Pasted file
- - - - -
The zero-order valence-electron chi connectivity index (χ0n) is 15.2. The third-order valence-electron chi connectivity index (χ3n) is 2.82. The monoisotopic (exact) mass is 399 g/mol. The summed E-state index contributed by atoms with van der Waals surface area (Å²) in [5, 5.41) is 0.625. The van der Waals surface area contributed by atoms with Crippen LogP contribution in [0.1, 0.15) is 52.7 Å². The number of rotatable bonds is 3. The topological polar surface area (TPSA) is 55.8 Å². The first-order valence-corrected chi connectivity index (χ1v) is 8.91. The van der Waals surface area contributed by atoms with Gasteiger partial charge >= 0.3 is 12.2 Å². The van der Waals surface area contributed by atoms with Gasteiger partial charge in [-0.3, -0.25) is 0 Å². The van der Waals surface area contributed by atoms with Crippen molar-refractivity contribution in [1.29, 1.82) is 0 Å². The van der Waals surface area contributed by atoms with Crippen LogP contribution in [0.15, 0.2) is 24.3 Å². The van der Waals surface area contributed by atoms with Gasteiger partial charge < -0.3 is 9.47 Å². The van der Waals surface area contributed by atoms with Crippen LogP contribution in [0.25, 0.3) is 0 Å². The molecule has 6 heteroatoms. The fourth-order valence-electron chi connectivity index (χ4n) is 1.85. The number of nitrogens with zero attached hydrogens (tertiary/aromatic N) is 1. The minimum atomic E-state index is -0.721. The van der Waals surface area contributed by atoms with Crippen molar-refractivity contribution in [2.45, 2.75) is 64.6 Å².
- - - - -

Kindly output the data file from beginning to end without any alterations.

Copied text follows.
The zero-order valence-electron chi connectivity index (χ0n) is 15.2. The third-order valence-electron chi connectivity index (χ3n) is 2.82. The monoisotopic (exact) mass is 399 g/mol. The summed E-state index contributed by atoms with van der Waals surface area (Å²) in [5, 5.41) is 0.625. The van der Waals surface area contributed by atoms with Crippen LogP contribution in [0.1, 0.15) is 52.7 Å². The number of rotatable bonds is 3. The topological polar surface area (TPSA) is 55.8 Å². The first-order valence-corrected chi connectivity index (χ1v) is 8.91. The van der Waals surface area contributed by atoms with Gasteiger partial charge >= 0.3 is 12.2 Å². The van der Waals surface area contributed by atoms with Gasteiger partial charge in [-0.3, -0.25) is 0 Å². The van der Waals surface area contributed by atoms with Crippen molar-refractivity contribution in [1.29, 1.82) is 0 Å². The van der Waals surface area contributed by atoms with Crippen LogP contribution in [0.15, 0.2) is 24.3 Å². The van der Waals surface area contributed by atoms with Gasteiger partial charge < -0.3 is 9.47 Å². The van der Waals surface area contributed by atoms with Crippen LogP contribution in [0.25, 0.3) is 0 Å². The molecule has 6 heteroatoms. The fourth-order valence-electron chi connectivity index (χ4n) is 1.85. The number of nitrogens with zero attached hydrogens (tertiary/aromatic N) is 1. The minimum atomic E-state index is -0.721. The van der Waals surface area contributed by atoms with Crippen molar-refractivity contribution in [2.45, 2.75) is 64.6 Å².